You’re not ready to head in yet. First, be sure to shower in scent-eliminating soap, dry with a scent-treated towel and slip into scent-treated clothing. Upon arriving at the field, slip on your rubber boots and spray down from head to toe with a scent-eliminating agent. Now you can walk in.
Do me a favor and don’t hang throngs of cameras along the field edge. Yes, you will get lots of photos of the bucks you’ve been watching, but remember you’ve already videoed them and taken loads of snapshots. Placing trail cameras along a field edge that you can watch with your own eyes is pointless and increases the chances of tipping your hand to the deer in the area. Instead, slip into the timber and check out those entrance and exit routes while keeping the wind direction and the bucks’ estimated bedding location in mind. You won’t mistake the trails. They will be littered with tracks and covered in deer poop. Now, if you have a bunch of does using the field as well, it’s not uncommon for the big bucks to use a totally different trail that goes to a totally different bedding area than the one the little bucks and does are using. This is where the trail cameras come into play. Years ago I heeded my own advice and went in and found the trails but never hung a game camera. Naturally, I choose the trail with the most sign, and for three days watched a parade of young bucks and does walk by. The big bucks were using a totally separate trail. Again, you want to take every precaution possible to be ninja-like and leave no trace. When investigating trails and looking for places to hang your cameras, do your best not to touch any vegetation with your exposed skin and wear latex medical gloves when hanging your cameras. In addition, because you’re not conducting a deer survey and trying to get perfect buck/doe identifying photos, I recommend that you elevate your trail cameras and angle them down. This reduces the chances of your cameras spooking deer. Yes, I know most boast an infrared flash or better yet, a blackout flash, but if you do your homework you will find that recent studies show that some deer, especially savvy bucks, will spook from these cameras from time to time. Eliminate the possibility by angling your cameras.
Now that you have trail cameras covering those entrance/exit routes, get out of the area and don’t come back for at least a week. Why? Scouting is all about keeping a low profile. Yes, you will want to go check those cameras the afternoon following a morning scouting session where every deer in the area comes out into your field, but you must resist. Give the trail cameras time to capture images and give the deer time, just in case you did leave a little trace of human behind, to get over it completely.
It’s been a week and you’re itching to go check those cameras, so go do it. Just be sure to tote a treestand and a laptop computer or trail camera card reader with you. The reason? You’re going to let your trail camera pictures dictate where you put your treestand. Yes, you could switch out cards and take your cameras back to the house and review the photos on your home PC. However, then you have to go back in and hang your set. Not good. Remember, we are going low-impact here. By taking your laptop in a backpack or by taking along a card reader, you can check the cards while you’re in the woods.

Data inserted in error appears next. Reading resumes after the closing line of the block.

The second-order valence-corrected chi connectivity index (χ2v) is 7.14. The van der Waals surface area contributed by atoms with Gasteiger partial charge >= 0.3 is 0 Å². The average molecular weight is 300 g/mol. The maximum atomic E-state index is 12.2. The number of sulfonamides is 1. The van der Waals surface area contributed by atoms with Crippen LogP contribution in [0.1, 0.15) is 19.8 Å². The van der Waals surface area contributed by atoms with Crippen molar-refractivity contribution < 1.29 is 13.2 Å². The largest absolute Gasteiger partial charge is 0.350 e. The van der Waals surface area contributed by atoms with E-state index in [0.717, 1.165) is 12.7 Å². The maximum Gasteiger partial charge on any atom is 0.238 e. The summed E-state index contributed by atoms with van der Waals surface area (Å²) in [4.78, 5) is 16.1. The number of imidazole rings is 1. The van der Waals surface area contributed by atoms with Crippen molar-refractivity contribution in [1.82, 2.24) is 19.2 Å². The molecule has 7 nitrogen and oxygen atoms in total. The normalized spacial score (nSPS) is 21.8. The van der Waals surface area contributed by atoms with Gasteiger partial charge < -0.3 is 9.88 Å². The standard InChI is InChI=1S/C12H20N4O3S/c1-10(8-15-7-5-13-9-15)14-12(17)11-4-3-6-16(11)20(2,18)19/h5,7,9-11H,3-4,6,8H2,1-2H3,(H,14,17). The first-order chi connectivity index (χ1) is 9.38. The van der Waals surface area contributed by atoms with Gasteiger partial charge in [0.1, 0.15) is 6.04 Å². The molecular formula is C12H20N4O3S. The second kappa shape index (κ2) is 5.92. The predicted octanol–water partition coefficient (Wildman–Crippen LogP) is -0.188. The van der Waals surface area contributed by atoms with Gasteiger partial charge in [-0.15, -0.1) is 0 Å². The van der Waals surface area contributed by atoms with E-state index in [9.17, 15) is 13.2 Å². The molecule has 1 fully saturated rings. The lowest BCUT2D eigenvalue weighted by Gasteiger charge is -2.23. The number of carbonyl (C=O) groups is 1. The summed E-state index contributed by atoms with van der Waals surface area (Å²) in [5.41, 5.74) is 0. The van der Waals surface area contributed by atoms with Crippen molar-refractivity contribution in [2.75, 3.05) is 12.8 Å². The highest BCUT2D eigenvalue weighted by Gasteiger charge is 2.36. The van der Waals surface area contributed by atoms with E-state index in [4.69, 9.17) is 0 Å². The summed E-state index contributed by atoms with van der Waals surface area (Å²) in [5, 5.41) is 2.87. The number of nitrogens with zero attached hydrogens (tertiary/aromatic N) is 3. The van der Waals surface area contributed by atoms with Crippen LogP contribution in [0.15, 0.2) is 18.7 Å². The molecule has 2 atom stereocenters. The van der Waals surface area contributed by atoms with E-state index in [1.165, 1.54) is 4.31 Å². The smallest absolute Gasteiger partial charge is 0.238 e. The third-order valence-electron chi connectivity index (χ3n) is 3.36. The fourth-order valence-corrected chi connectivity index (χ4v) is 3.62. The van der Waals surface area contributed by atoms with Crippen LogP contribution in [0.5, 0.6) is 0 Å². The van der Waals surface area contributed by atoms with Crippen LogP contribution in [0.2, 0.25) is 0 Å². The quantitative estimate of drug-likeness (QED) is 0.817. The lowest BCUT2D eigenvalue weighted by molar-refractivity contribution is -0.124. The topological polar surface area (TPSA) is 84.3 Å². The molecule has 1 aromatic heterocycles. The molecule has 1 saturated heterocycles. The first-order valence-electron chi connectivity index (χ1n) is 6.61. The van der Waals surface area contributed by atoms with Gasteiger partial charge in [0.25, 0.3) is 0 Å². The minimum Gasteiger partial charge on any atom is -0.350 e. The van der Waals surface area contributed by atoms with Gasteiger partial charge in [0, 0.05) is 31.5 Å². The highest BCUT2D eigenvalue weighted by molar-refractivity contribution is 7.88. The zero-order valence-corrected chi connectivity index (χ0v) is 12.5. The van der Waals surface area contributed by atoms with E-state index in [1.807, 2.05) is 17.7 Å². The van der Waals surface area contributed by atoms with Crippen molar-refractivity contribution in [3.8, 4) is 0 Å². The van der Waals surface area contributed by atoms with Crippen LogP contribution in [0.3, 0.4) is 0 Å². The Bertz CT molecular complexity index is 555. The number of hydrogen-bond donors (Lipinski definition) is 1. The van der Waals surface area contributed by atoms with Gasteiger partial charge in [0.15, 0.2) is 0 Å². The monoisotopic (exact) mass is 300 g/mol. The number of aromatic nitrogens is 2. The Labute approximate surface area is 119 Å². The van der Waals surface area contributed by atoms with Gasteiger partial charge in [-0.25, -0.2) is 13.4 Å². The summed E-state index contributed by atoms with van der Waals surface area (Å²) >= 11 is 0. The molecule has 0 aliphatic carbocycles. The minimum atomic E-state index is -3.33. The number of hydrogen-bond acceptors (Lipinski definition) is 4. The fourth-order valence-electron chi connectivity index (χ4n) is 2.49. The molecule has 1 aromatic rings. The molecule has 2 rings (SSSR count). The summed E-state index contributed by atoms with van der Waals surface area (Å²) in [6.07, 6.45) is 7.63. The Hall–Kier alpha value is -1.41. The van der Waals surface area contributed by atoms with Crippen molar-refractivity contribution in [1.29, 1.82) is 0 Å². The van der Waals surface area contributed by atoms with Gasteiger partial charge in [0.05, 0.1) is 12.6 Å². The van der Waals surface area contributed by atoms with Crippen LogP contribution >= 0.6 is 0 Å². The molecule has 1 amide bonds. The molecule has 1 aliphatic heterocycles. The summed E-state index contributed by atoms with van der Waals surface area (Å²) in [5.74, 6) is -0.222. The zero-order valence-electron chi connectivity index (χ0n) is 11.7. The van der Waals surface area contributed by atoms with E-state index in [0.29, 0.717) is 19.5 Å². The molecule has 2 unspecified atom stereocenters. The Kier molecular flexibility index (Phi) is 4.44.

Again, be sure to keep the wind direction and the current estimated location of the deer in mind while you’re hanging and checking cameras. Take scent-elimination precautions and go hang that stand and check those cameras during the middle part of the day. That is, unless you feel the bedding area is too close to the field and you will blow the deer out. If this is the case, you’ll have to embark on mission Treestand Black.
When the bedding area is too close to the food source, which isn’t uncommon during the early season, you will need to avoid the field and slip into the woods to hang and check your cameras under the cover of darkness while the deer are out feeding. No, it’s not the most fun thing in the world, and I do recommend you bring a buddy to hold a red light and assist you, but this might be your only option to get a stand up and get out without alerting deer.
Regardless of what time of day you hang your stand or go check your pictures, get in and get out. When checking photos on your laptop or card reader, don’t plop down on the ground in front of your camera or by the trail and look them over. Rather, move off the trail, remain standing as not to spread scent, and sift through your photos. When hanging the stand, be quick but don’t hurry. Try to go too fast and you will forget things and make more noise. Before ever removing a limb or strapping steps to a tree, step back and note which limbs need to be removed and exactly where you want your stand to sit.
You’ve done everything right. Spring and most of the summer are gone. You’ve got as much video footage of the bucks you’re chasing as you do your own family and enough photos — both manual and trail — to fill a photo album. Don’t get lazy now. These last weeks of summer before season you really want to boost your hands-on scouting. Forget the trail cameras now. Don’t do anything that might foil your opening-day dupe. Instead, if possible, watch the field morning and night and continue to keep up with your journal.
That’s it. You’re ready. You’re a true “whitetail addict,” and chances are you will soon be posing with a true early-season trophy.